First things first, the light/heavy grapple system is more or less a centerpiece to this system. How you connect with your opponent and deal with the situation will determine your outcome. When grappling opponents there is literally a move for every situation you could get them in. If they're on their back or on their stomachs, there are moves to deal with them there. If they are set up in the "tree of woe" on the turnbuckle or caught up in the ropes, there are moves to punish them there too. The freedom of choice and types of techniques you can pull off allows you almost total control over any situation. From here on however is where things get interesting. The game's submission system for instance has been majorly tweaked, providing even more control for players to dish out their fury. Upon performing a basic submission hold, the game prompts you with four distinct options that are activated by pushing the C-Stick in that respective direction. You can choose to actually perform a dedicated submission hold on an opponent in order to get them to tap out, you can choose to drain their "Spirit" meter through the attack, you can choose to use the submission as a means to hold your opponent down while your character recovers both strength and stamina until the referee breaks the hold or you can choose to use the hold to drain your opponent's stamina.
However, be mindful that this new submission system, like the old one, can be effectively countered by your opponent, but even that requries some strategy as well. When you are prompted with those four options, your opponent will be prompted with them as well. Now, if your opponent happens to choose the exact same option that you do they will effectively break the hold and counter your attack, of course if they fail, then they get to suffer per the option you chose. The greatest thing about this feature is that is that it forces players to think as to how they should play their strategies. Should the attacker try to drain his/her opponents Stamina to put them at a physical disadvantage? Or should they go for broke and try to submit them for the tap out? As such, the person being attacked may want to keep an eye on their own physical condition as well as their opponent's to better anticipate where the attack will come from. If their stamina is already low, then it's likely that their opponent may want to try and eliminate the rest of that to try and sway the match in their favor, or maybe if the attacker's stamina is low, it is likely that they may want to use the submission as a means of catching their second wind. Understanding the specifics of the match will help in predicting when and how to counter effectively.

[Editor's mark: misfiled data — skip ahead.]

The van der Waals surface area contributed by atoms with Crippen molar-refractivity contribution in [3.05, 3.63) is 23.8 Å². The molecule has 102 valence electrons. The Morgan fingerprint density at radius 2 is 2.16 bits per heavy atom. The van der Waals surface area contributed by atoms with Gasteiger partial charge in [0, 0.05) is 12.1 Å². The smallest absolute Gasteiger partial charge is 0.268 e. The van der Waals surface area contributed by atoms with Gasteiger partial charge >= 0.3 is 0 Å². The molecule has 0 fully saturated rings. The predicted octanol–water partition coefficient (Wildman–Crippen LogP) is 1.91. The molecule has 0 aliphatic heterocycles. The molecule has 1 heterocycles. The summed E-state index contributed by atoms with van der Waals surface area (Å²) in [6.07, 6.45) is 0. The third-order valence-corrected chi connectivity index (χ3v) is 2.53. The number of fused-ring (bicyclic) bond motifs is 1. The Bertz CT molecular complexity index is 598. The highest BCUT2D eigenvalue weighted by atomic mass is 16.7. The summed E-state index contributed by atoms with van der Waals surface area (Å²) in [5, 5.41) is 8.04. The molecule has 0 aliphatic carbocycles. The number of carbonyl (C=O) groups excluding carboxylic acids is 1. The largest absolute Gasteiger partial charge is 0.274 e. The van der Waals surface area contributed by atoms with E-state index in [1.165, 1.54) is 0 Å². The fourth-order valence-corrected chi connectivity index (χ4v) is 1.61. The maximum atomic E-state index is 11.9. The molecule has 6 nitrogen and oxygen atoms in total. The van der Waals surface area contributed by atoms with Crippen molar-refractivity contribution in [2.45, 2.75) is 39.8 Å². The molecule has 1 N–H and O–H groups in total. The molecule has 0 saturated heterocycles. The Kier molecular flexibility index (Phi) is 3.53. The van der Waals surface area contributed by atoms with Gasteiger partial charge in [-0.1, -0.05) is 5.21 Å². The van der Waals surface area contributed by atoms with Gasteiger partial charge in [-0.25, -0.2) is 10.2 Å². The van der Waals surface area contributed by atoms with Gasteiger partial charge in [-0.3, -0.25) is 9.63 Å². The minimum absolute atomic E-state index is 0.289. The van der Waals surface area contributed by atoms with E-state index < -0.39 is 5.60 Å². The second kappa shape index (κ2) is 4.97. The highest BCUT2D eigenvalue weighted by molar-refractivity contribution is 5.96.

Now that it has been brought up, it's probably best if the Stamina feature was explained. New to Day of Reckoning 2 is another aspect to your character's physical condition called Stamina. Basically, stamina is just like what it is in the real world, a level of how long you can endure strenuous activity. With that said, it should be a no brainer that keeping an eye on your stamina and being mindful of how you fight should be top priority. For example, if you're a gung-ho fighter who likes to come out throwing fists, you may want to change your strategy or make sure that those punches you're throwing count. The more you do without providing a break of some sort, the more your stamina gauge will deplete. Once your stamina hits the red zone or hits empty, your character will begin to show signs of fatigue and will begin to move slower and fight less efficiently. Don't fret however, as the stamina gauge does build itself up automatically no matter what, because of this, running out of stamina will most likely be a consequence of reckless fighting or long endurance during matches. Nevertheless, it does provide even more reason to be in tune with the make up of the game as well as your character in order to keep things in check. In addition, the guard maneuver has been tweaked as well. Pressing either of the shoulder buttons will initiate a guard depending on their respective counter controls. The "L" shoulder button for instance will guard against grapple attempts, effectively pushing wrestlers away or defending against the grapple itself while the "R" shoulder button will guard against physical strike attacks by tensing up the body and taking the blow head on. Both of these guard techniques are called "withstand" techniques and while they are advantageous, withstanding too many blows with this maneuver will begin to take a toll on your stamina gauge as well so it's best to use these with caution.